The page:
Recently more people having been asking how to use it for events, possibly because I started and run @ibmevents which I set up for the Forum on Global Leadership, London back in May and we used again for the Asian Leadership Summit in NY and most recently the Business Leadership Forum, Istanbul (#blf6).
But your event doesn’t need to end in the word ‘leadership’ to be able to make use of Twitter. How you use it will depend though.
From an event organisers point of view how much you get involved will depend on the audience size and aptitude for Twitter.
Twitter is useful at all sorts of events but has greater power at medium to large events, expos or conferences.
- It is great for promoting the event in the run up to build a buzz in conjunction with website, blog, yourtube etc (latest speakers), answer questions and special promotions,
- During the event to keep people up to date with changes in the itinery,
- Gettiing the buzz going outside the event
- Help attendees and non-attendees build a conversation
- Put a human voice to the event
So what do you need?
A specific Twitter ID or hashtags? If one person is the recognisable face of the event, has the time and skills to do it then you may settle for hashtags and use that person as the focus for Twitter. This probably makes more sense on a smaller event.
For larger events, especially those that are held annually and/or many locations (roadshow) it is certainly worth having a specific ID for that event and ask attendees to use specific hashtags.
What are hashtags? Just keywords preceded with a #. For example #myexpo. These can be tracked on various sites such as Hashtags and Twemes.
If you have the facilities you can put up a version of Twittercamp to show those that aren’t online what is being said.
A real life example
Web2.0 Expo have an id called @w2e that not only puts out news and updates but answer questions before, at and between events. So other anyone can follow this id get and receive info.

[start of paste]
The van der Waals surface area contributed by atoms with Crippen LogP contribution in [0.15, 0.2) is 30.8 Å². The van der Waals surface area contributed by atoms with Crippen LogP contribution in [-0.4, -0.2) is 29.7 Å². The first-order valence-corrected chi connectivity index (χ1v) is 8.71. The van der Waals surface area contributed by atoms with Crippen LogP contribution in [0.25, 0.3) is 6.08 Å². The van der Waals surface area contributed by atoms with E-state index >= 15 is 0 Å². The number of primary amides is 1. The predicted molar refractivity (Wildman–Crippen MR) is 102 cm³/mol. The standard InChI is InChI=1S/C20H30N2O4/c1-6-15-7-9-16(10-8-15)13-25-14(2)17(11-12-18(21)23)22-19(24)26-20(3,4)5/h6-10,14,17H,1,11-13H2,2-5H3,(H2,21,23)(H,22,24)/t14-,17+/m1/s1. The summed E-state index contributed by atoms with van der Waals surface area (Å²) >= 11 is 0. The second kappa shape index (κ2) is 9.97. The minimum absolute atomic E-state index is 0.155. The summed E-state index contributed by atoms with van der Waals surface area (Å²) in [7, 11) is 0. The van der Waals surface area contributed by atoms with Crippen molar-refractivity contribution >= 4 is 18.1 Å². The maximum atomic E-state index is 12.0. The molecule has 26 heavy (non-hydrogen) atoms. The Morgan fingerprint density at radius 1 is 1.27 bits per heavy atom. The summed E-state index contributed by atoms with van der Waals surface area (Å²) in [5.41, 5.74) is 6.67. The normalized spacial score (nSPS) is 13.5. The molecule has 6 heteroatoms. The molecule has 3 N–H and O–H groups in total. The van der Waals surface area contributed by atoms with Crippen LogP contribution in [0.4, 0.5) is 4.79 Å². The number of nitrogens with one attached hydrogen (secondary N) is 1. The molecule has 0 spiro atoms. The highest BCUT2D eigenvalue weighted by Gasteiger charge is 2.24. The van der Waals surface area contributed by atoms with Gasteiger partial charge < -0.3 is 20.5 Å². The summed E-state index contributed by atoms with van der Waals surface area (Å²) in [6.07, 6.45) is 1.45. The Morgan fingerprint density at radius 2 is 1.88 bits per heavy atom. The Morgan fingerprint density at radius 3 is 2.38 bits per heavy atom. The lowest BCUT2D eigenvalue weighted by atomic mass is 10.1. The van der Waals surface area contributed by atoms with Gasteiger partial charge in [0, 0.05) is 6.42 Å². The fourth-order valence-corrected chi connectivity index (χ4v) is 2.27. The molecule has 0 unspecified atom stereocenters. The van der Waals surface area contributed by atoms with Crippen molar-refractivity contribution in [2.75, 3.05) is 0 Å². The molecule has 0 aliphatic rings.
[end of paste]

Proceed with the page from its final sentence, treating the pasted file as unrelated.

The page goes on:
As this expo happens in different locations they also have an Twitter ID for the location eg Europe twitter.com/w2e_europe08
They also use a hashtag for the main event #w2eb but also hashtags for the individual streams and one for asking questions in the main event. And you will see on Twemes it also pulls in photos from flickr and bookmarks from delicious with the same #w2eb tag
But lets not be all faceless events here. On their contact page the Twitter ID for those that have them are added to each persons profile. So you can find out what the Comms Manager at O’Reilly Media is doing or even ask her something. I’m sure this frees up time from phone and email for non-essential chatter.
So there are many configurations of using not just Twitter but all social media and you shouldn’t be using one to the exclusion of others – the power comes when you join them up.
As for Twitter, a mixture of branded and personal id’s is the most successful and useful in my mind. The brand helps you get people to you and then from there followers can see the people on your team – hopefully you have remembered to follow them.
Oh and don’t forget to include your twitter details on the website, emails anything that you use to promote your event. At the event remind people on those details and the hashtag you would like them to use – simply put up a slide between sessions.
Sometimes people will also use it to point out problems, like the wireless is down or the food is horrible – this is not a bad thing, it is an opportunity to findout that things are going wrong sooner, rather than later and to be able to fix and provide updates….
By the way – you do have wireless at your event?
Some IBM events to follow on Twitter
ibmevents – general event news and invite only coverage